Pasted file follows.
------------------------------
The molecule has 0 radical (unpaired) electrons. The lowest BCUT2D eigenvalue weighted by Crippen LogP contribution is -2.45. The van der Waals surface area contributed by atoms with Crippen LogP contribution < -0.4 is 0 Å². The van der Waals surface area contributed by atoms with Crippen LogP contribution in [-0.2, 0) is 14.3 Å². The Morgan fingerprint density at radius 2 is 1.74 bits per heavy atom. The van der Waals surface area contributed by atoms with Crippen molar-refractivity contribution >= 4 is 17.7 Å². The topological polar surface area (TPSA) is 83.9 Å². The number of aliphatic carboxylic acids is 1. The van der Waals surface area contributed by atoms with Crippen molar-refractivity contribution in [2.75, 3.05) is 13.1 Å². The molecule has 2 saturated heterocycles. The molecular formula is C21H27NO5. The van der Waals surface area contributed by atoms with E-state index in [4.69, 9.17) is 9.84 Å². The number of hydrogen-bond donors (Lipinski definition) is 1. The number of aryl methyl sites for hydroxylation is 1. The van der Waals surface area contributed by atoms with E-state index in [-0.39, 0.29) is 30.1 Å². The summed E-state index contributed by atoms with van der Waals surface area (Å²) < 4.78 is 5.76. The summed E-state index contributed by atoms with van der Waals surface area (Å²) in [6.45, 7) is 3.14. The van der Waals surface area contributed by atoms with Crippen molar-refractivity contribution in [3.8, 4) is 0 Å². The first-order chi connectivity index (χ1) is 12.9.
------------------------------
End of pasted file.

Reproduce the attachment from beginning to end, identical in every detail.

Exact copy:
The molecule has 0 radical (unpaired) electrons. The lowest BCUT2D eigenvalue weighted by Crippen LogP contribution is -2.45. The van der Waals surface area contributed by atoms with Crippen LogP contribution < -0.4 is 0 Å². The van der Waals surface area contributed by atoms with Crippen LogP contribution in [-0.2, 0) is 14.3 Å². The Morgan fingerprint density at radius 2 is 1.74 bits per heavy atom. The van der Waals surface area contributed by atoms with Crippen molar-refractivity contribution >= 4 is 17.7 Å². The topological polar surface area (TPSA) is 83.9 Å². The number of aliphatic carboxylic acids is 1. The van der Waals surface area contributed by atoms with Crippen molar-refractivity contribution in [2.75, 3.05) is 13.1 Å². The molecule has 2 saturated heterocycles. The molecular formula is C21H27NO5. The van der Waals surface area contributed by atoms with E-state index in [4.69, 9.17) is 9.84 Å². The number of hydrogen-bond donors (Lipinski definition) is 1. The number of aryl methyl sites for hydroxylation is 1. The van der Waals surface area contributed by atoms with E-state index in [-0.39, 0.29) is 30.1 Å². The summed E-state index contributed by atoms with van der Waals surface area (Å²) < 4.78 is 5.76. The summed E-state index contributed by atoms with van der Waals surface area (Å²) in [6.45, 7) is 3.14. The van der Waals surface area contributed by atoms with Crippen molar-refractivity contribution in [3.8, 4) is 0 Å². The first-order chi connectivity index (χ1) is 12.9.